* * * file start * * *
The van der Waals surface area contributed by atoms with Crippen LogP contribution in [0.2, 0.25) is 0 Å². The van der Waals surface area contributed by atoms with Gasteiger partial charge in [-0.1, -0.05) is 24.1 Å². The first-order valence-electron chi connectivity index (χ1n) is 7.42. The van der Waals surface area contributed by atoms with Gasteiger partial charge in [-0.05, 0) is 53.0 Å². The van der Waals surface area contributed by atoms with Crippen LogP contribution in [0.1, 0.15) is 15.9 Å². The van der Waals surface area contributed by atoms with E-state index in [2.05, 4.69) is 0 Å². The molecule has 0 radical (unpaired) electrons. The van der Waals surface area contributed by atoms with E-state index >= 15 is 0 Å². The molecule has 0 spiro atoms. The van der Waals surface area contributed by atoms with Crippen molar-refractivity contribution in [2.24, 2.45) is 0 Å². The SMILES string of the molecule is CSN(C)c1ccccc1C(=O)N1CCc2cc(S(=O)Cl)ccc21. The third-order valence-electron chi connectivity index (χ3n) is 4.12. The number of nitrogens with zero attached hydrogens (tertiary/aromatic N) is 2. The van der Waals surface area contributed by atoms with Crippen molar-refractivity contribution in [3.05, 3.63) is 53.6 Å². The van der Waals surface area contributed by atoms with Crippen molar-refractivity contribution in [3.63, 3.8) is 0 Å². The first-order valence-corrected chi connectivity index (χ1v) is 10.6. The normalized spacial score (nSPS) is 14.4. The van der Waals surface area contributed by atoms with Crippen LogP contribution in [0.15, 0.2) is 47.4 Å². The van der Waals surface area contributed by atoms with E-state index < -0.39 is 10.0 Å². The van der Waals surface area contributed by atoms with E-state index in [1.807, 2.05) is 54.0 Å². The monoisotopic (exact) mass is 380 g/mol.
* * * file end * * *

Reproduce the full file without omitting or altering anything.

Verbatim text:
The van der Waals surface area contributed by atoms with Crippen LogP contribution in [0.2, 0.25) is 0 Å². The van der Waals surface area contributed by atoms with Gasteiger partial charge in [-0.1, -0.05) is 24.1 Å². The first-order valence-electron chi connectivity index (χ1n) is 7.42. The van der Waals surface area contributed by atoms with Gasteiger partial charge in [-0.05, 0) is 53.0 Å². The van der Waals surface area contributed by atoms with Crippen LogP contribution in [0.1, 0.15) is 15.9 Å². The van der Waals surface area contributed by atoms with E-state index in [2.05, 4.69) is 0 Å². The molecule has 0 radical (unpaired) electrons. The van der Waals surface area contributed by atoms with E-state index >= 15 is 0 Å². The molecule has 0 spiro atoms. The van der Waals surface area contributed by atoms with Crippen molar-refractivity contribution in [2.24, 2.45) is 0 Å². The SMILES string of the molecule is CSN(C)c1ccccc1C(=O)N1CCc2cc(S(=O)Cl)ccc21. The third-order valence-electron chi connectivity index (χ3n) is 4.12. The number of nitrogens with zero attached hydrogens (tertiary/aromatic N) is 2. The van der Waals surface area contributed by atoms with Crippen molar-refractivity contribution in [3.05, 3.63) is 53.6 Å². The van der Waals surface area contributed by atoms with Crippen molar-refractivity contribution in [3.63, 3.8) is 0 Å². The first-order valence-corrected chi connectivity index (χ1v) is 10.6. The normalized spacial score (nSPS) is 14.4. The van der Waals surface area contributed by atoms with Crippen LogP contribution in [0.15, 0.2) is 47.4 Å². The van der Waals surface area contributed by atoms with E-state index < -0.39 is 10.0 Å². The van der Waals surface area contributed by atoms with E-state index in [1.807, 2.05) is 54.0 Å². The monoisotopic (exact) mass is 380 g/mol.